Senior Living facilities are among the most rewarding residences we build; even more so when we’re given the opportunity to create something truly special for residents. The Retreat, located in DeKalb County, Georgia in the neighborhood of Scottsdale, is one of those projects.
An 80-unit, 9% LIHTC senior living facility, The Retreat began as a construction documents project for us, but quickly morphed into a redesign, as existing plans fell outside of the Housing Authority of DeKalb County’s budget. We took the re-do as an opportunity to work within the planned exterior context, keeping the same footprint but re-thinking most everything else. Our design stacked walls more efficiently and cost-effectively, reduced the square footage of some spaces less applicable for seniors, and added a few grand architectural elements to help the building become a place residents would be more than proud to call home.
When it comes to senior living, our focus is on creating comfort and ease for staff and residents. But for us those things aren’t just functional, they’re emotional – about designing spaces that are bright and friendly, delightful to live in and beautiful to gaze at. For The Retreat, we set the bar high by using elevated materials like brick and stone, creating sun-filled single-loaded hallways rather than dark corridors, ensuring ample multi-function space to foster communal events and dinners, and most visibly by giving the building dual grand entrances. On the front, a curved, two-story rocking-chair porch oozes traditional Southern style (and routinely draws residents to watch the world go by on nearby North Decatur Road). At the rear of the building, a tall but airy drive-up area is crowned by a porté cochere featuring double-height glass in its interior. Stand in the lobby, and you’re also afforded a birds-eye view of the spacious common areas below. Raised, 18” high garden beds set on meandering walking paths complete the restful vibe on the grounds.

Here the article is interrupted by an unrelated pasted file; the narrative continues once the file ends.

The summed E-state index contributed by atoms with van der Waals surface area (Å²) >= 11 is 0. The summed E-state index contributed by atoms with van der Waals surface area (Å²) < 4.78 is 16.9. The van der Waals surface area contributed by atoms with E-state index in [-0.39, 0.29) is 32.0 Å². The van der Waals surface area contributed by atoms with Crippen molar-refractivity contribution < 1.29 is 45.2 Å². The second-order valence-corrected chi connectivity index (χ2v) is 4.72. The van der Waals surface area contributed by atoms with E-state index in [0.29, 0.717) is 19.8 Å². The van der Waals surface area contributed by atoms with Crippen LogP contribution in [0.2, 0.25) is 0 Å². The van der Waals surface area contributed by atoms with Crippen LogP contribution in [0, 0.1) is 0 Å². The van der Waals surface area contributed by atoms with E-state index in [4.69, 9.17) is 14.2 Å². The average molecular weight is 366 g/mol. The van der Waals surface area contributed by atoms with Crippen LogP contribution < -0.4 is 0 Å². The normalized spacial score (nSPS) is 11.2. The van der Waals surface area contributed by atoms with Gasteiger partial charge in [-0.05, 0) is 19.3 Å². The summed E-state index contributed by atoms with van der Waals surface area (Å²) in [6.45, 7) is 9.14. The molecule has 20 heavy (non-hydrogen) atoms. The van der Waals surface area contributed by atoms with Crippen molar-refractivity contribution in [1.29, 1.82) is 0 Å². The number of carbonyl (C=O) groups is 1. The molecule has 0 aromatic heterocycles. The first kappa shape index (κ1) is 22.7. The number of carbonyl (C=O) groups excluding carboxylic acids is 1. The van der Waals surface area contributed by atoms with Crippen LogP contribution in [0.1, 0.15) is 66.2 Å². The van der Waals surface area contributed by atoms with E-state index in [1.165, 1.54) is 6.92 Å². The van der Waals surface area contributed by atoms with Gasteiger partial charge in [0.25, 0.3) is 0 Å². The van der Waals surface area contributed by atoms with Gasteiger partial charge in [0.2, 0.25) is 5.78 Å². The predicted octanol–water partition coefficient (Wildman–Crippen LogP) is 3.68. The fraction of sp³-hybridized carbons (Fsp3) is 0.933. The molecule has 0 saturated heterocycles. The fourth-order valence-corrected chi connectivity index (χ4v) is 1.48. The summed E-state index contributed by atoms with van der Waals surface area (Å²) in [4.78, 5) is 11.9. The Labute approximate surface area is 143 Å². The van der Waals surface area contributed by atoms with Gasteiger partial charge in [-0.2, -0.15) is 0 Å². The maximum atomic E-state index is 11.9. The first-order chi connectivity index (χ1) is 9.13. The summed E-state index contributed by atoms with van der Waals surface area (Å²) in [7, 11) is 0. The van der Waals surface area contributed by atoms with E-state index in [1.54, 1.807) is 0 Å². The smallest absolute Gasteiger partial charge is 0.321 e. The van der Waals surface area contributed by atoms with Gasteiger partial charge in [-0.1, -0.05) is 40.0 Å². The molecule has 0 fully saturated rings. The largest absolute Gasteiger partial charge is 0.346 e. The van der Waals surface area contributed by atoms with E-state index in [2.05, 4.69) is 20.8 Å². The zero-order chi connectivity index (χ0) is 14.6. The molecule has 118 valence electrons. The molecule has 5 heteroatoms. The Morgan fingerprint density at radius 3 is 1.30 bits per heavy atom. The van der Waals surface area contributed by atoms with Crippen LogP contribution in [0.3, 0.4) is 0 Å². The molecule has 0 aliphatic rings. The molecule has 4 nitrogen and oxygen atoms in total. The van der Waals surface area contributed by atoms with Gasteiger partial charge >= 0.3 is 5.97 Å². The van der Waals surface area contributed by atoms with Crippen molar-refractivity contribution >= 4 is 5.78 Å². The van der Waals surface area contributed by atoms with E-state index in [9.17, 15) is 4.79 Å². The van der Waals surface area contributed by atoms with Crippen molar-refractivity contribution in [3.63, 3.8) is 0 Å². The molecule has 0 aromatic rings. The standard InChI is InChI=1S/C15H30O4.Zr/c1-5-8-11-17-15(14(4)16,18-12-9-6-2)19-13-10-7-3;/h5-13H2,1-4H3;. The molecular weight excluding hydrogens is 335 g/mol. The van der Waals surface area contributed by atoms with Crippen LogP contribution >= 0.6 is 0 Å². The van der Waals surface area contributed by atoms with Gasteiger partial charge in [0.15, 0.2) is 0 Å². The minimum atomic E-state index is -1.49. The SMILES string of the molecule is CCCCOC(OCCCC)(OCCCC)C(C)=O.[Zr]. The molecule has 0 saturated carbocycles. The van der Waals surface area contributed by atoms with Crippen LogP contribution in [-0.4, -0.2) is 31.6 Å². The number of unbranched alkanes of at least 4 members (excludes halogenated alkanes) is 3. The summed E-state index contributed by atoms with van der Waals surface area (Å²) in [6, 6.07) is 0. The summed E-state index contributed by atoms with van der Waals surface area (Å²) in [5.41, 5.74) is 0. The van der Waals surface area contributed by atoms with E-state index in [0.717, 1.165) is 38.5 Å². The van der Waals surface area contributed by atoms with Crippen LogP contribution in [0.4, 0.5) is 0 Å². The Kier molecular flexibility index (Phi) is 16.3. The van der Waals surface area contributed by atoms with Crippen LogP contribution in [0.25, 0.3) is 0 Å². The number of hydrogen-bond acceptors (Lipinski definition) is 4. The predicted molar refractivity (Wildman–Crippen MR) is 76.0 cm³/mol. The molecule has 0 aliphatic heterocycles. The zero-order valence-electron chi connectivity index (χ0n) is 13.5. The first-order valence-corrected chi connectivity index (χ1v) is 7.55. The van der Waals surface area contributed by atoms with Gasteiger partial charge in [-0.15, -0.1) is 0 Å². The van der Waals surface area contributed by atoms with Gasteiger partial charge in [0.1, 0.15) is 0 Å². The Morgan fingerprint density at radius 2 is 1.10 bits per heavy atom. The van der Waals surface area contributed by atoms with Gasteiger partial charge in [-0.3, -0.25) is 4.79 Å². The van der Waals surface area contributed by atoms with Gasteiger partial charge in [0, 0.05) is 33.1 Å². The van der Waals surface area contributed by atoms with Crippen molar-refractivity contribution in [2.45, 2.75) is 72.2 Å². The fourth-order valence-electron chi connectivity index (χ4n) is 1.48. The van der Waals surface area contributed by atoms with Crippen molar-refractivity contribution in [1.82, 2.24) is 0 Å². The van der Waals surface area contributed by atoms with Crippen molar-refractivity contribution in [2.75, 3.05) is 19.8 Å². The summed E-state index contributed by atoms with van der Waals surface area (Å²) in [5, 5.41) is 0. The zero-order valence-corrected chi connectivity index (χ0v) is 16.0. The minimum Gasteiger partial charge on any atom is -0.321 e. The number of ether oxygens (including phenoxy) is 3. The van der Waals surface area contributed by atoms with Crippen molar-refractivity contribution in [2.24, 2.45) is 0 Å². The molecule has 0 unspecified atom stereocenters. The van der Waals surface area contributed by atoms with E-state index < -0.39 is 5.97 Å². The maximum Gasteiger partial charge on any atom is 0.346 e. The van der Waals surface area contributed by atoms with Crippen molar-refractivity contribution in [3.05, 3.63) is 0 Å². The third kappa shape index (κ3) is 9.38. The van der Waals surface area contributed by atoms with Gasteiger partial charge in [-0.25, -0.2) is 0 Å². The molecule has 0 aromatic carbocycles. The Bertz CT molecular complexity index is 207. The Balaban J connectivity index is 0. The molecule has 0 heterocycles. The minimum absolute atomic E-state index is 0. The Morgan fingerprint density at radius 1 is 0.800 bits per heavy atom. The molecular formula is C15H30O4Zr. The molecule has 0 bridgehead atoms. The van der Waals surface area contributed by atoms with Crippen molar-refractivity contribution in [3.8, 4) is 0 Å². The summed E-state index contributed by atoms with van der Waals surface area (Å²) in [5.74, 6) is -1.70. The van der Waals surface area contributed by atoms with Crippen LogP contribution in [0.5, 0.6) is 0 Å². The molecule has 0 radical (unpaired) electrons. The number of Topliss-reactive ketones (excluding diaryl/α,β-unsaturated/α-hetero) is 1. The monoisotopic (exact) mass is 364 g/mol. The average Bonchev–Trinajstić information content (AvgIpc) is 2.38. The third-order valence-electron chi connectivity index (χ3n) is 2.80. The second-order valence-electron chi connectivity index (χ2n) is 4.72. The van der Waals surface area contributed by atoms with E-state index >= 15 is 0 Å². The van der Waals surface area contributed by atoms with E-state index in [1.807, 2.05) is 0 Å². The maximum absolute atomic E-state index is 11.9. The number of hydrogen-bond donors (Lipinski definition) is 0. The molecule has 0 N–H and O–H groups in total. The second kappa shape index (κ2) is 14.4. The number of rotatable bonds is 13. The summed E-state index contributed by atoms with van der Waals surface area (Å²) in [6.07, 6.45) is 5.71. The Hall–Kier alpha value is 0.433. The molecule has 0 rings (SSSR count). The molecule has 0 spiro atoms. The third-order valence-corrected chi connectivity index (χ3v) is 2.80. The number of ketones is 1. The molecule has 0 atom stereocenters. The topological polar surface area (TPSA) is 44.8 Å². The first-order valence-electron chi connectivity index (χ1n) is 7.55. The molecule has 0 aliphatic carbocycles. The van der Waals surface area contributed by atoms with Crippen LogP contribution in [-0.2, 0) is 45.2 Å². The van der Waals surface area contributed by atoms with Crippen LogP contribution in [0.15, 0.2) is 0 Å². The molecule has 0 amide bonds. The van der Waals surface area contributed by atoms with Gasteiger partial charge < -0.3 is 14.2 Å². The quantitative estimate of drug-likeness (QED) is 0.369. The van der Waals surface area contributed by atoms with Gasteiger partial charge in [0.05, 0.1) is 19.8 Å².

The Retreat’s site presented a challenge; of all the areas under development in the area, ours seemed to have the most rock per square foot. It took two blast sessions and a lot of heavy equipment to clear the impediments. In terms of design, the most challenging part of this project was having to work within the footprint laid out by the original architect. Because we couldn’t physically make the building any bigger, we had to work strategically to ensure the right amount and size of residential units fit the plan and didn’t carve into vital gathering and multipurpose spaces. It took some creative planning, but eventually we settled on removing large closets that would have been fodder for high-dollar rents if the building was market-rate multifamily, and thought deeper about the modeling of the building so we could do the most with the least amount of space and within the budget required by the Housing Authority of DeKalb County.